Alec hurried through the dark, his fingers touching the cold wall for guidance as he went. He was breathing hard, both from the exertion of his passage and the remnant of adrenaline in his system from his short fight with the fire dǽmon, his breath coming in long, bursts of vapor that dissipated in his wake.
After what seemed a long time, he saw hints of light illuminating his path and the walls of the cave and, moving with more confidence, redoubled his efforts at reaching Haruka. He turned a final bend in the tunnel and saw her silhouetted against the fading light outside.
When Alec stopped he offered a weak smile and said, “It’s over.” Then, he looked closer at the light outside and a frown creased his face. “The storm is almost upon us,” he said.
Haruka turned to face the darkening sky and nodded. “I have been listening to the wind and have seen the clouds gathering,” she said and then hugged herself. “And it is getting much colder.”
Then she looked at Alec. “Is everyone all right?”
Alec shook his head. “Ästa was injured. We need her clothes to bind her wounds until we can get help for her.” He bent to gather the small pile as he spoke. “Torval needs you to come with me.”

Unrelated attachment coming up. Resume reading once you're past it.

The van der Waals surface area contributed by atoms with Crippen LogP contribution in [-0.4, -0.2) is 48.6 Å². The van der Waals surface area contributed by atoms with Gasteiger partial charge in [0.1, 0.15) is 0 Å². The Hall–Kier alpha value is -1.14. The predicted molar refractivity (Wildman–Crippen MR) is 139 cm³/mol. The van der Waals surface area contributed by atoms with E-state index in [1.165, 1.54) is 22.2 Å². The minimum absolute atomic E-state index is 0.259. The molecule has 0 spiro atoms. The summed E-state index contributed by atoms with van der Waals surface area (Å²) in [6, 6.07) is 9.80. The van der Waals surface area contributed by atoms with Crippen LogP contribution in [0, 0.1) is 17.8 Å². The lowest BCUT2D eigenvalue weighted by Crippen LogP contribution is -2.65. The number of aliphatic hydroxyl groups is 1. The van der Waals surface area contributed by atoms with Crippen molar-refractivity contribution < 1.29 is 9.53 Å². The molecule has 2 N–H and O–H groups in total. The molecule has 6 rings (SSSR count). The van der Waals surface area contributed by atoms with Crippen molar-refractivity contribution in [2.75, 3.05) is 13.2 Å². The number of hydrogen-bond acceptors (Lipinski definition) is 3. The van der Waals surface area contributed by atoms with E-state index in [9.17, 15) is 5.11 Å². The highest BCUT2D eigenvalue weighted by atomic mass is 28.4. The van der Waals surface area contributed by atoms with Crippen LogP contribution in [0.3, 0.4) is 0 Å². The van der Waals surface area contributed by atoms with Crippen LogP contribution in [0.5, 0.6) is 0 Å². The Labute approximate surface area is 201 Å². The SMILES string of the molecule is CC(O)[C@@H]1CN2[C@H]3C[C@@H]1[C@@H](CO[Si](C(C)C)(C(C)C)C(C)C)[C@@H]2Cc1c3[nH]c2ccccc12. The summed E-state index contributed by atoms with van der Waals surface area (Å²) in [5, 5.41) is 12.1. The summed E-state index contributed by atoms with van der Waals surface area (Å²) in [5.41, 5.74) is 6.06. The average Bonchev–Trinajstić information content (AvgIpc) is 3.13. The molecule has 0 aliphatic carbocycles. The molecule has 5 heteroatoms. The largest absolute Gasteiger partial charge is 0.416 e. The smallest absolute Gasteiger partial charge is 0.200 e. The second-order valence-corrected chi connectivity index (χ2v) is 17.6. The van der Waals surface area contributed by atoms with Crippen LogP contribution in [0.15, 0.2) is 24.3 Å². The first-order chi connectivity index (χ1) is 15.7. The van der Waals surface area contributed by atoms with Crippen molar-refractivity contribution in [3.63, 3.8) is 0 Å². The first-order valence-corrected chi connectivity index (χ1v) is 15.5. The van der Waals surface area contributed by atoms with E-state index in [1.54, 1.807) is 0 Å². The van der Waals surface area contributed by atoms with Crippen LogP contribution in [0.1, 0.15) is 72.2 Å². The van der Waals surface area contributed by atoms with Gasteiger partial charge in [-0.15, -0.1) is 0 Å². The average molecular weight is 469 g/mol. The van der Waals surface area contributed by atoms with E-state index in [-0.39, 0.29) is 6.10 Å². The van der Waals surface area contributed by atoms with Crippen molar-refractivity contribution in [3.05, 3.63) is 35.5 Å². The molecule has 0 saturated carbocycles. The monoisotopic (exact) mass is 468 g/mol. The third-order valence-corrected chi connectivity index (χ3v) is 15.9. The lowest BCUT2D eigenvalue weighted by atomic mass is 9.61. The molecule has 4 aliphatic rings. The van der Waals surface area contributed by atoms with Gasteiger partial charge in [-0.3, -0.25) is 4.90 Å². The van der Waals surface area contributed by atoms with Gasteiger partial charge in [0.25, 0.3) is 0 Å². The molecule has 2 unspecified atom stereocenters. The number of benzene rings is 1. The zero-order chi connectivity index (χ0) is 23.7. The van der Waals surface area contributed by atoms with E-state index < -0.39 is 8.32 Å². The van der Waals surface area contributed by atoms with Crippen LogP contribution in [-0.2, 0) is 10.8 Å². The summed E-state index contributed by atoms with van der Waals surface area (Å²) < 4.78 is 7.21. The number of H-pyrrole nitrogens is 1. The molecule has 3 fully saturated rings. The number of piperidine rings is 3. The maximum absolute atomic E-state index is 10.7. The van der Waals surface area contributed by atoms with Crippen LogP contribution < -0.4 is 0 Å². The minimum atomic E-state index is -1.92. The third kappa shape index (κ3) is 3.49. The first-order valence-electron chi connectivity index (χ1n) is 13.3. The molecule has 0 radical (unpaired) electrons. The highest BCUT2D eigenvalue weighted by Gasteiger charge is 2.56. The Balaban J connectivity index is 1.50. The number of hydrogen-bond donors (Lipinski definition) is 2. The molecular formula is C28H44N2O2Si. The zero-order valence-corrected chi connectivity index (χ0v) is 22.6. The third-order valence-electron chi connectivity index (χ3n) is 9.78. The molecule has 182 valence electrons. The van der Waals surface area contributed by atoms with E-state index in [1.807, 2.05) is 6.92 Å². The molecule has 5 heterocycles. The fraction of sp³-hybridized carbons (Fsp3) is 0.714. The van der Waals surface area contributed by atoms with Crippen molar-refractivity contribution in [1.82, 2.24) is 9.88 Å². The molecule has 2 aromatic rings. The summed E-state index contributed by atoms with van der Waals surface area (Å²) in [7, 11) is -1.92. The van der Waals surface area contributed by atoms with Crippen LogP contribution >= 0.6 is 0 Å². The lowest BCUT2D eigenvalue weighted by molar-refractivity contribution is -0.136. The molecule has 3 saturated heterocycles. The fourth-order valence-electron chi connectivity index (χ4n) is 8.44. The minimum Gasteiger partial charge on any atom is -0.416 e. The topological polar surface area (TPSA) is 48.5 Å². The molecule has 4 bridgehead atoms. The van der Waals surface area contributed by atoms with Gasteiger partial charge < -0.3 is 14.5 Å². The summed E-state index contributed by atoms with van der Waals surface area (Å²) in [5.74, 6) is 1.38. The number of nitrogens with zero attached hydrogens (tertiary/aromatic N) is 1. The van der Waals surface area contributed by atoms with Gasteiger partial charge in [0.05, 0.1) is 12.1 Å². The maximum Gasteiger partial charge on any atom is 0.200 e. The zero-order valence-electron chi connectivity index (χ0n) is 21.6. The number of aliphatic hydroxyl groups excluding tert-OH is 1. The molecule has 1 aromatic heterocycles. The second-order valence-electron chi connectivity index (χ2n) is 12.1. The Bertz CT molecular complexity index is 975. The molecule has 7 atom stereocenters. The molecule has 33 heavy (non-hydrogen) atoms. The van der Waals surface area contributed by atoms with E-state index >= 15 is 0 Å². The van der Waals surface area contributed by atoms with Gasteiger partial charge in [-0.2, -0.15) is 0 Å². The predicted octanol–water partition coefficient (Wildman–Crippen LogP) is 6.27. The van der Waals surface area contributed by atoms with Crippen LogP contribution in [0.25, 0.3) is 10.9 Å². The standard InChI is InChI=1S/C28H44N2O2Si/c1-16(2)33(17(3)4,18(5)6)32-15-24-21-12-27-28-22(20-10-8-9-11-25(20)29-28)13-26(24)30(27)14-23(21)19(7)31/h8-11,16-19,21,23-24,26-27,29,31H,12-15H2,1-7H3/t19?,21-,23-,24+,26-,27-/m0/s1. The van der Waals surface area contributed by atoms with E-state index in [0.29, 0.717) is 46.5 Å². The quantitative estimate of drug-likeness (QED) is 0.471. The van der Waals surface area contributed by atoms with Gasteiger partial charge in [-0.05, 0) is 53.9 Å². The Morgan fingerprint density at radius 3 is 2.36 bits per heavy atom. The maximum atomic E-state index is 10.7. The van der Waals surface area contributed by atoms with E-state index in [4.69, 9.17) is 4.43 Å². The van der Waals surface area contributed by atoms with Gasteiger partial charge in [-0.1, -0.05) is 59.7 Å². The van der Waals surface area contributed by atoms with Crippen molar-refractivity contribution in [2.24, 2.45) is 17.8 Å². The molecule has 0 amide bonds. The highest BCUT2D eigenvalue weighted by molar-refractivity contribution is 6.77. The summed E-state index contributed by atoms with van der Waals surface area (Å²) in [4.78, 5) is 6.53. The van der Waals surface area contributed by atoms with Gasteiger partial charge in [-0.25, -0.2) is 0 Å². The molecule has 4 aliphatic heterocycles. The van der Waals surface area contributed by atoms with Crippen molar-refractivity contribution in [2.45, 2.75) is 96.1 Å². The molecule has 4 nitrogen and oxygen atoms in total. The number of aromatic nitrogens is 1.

Haruka looked unconvinced. “I don’t like dark, confined places,” she said and took an involuntary step back.
Alec nodded his understanding. “I would prefer to be out of here too, but with the approaching storm it will be safer toward the rear of the cave,” he said and turned to start back. “Come on; it will be all right.” He held out a hand for Haruka to take. When still she hesitated, Alec moved up and clasped her hand in his. “I will be with you all the way,” he said and started into the dark.
Haruka followed, her steps tentative, her grip tight on Alec’s hand. Then, as they moved deeper she relaxed and increased her pace to where Alec no longer felt he was pulling her along. He thought she must have won some small battle in her mind and smiled.
He was glad to have this opportunity for a private moment with her. Still, even though he wished he could tell her of his feelings, he decided not to say anything; at least until he saw the right time. For now, he took comfort in the feel of her small hand gripping his as they moved through the darkness.
“What happened to Ästa?” Haruka asked, once her fear of the dark abated.
“It was a fire dǽmon,” Alec said. “She attacked it to defend the bears, and it hurt her.”
“How bad is she hurt?”